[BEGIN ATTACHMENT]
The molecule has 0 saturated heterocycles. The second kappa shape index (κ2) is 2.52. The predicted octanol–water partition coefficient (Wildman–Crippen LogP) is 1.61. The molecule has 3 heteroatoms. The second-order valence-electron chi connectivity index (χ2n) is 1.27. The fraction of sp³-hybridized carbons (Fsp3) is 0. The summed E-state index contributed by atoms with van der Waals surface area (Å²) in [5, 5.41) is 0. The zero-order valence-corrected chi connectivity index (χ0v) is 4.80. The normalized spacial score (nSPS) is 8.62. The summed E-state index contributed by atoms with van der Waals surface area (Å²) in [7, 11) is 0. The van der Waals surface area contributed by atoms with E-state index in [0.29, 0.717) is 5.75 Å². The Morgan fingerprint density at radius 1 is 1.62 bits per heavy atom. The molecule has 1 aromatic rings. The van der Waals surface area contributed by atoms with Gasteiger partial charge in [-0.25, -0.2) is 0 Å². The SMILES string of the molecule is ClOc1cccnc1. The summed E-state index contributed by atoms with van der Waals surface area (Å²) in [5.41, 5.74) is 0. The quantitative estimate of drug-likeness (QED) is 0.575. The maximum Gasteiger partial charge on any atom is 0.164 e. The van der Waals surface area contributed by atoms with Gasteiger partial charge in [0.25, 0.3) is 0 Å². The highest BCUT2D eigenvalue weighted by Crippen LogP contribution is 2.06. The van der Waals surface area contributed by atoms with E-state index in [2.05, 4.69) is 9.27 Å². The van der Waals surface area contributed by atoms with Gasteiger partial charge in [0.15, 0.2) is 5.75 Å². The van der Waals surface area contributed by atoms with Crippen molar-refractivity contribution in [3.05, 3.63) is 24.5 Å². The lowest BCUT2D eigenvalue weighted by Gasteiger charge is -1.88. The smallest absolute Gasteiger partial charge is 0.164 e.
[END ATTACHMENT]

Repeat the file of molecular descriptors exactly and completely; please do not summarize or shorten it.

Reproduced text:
The molecule has 0 saturated heterocycles. The second kappa shape index (κ2) is 2.52. The predicted octanol–water partition coefficient (Wildman–Crippen LogP) is 1.61. The molecule has 3 heteroatoms. The second-order valence-electron chi connectivity index (χ2n) is 1.27. The fraction of sp³-hybridized carbons (Fsp3) is 0. The summed E-state index contributed by atoms with van der Waals surface area (Å²) in [5, 5.41) is 0. The zero-order valence-corrected chi connectivity index (χ0v) is 4.80. The normalized spacial score (nSPS) is 8.62. The summed E-state index contributed by atoms with van der Waals surface area (Å²) in [7, 11) is 0. The van der Waals surface area contributed by atoms with E-state index in [0.29, 0.717) is 5.75 Å². The Morgan fingerprint density at radius 1 is 1.62 bits per heavy atom. The molecule has 1 aromatic rings. The van der Waals surface area contributed by atoms with Gasteiger partial charge in [-0.25, -0.2) is 0 Å². The SMILES string of the molecule is ClOc1cccnc1. The summed E-state index contributed by atoms with van der Waals surface area (Å²) in [5.41, 5.74) is 0. The quantitative estimate of drug-likeness (QED) is 0.575. The maximum Gasteiger partial charge on any atom is 0.164 e. The van der Waals surface area contributed by atoms with Gasteiger partial charge in [0.25, 0.3) is 0 Å². The highest BCUT2D eigenvalue weighted by Crippen LogP contribution is 2.06. The van der Waals surface area contributed by atoms with E-state index in [2.05, 4.69) is 9.27 Å². The van der Waals surface area contributed by atoms with Gasteiger partial charge in [0.15, 0.2) is 5.75 Å². The van der Waals surface area contributed by atoms with Crippen molar-refractivity contribution in [3.05, 3.63) is 24.5 Å². The lowest BCUT2D eigenvalue weighted by Gasteiger charge is -1.88. The smallest absolute Gasteiger partial charge is 0.164 e.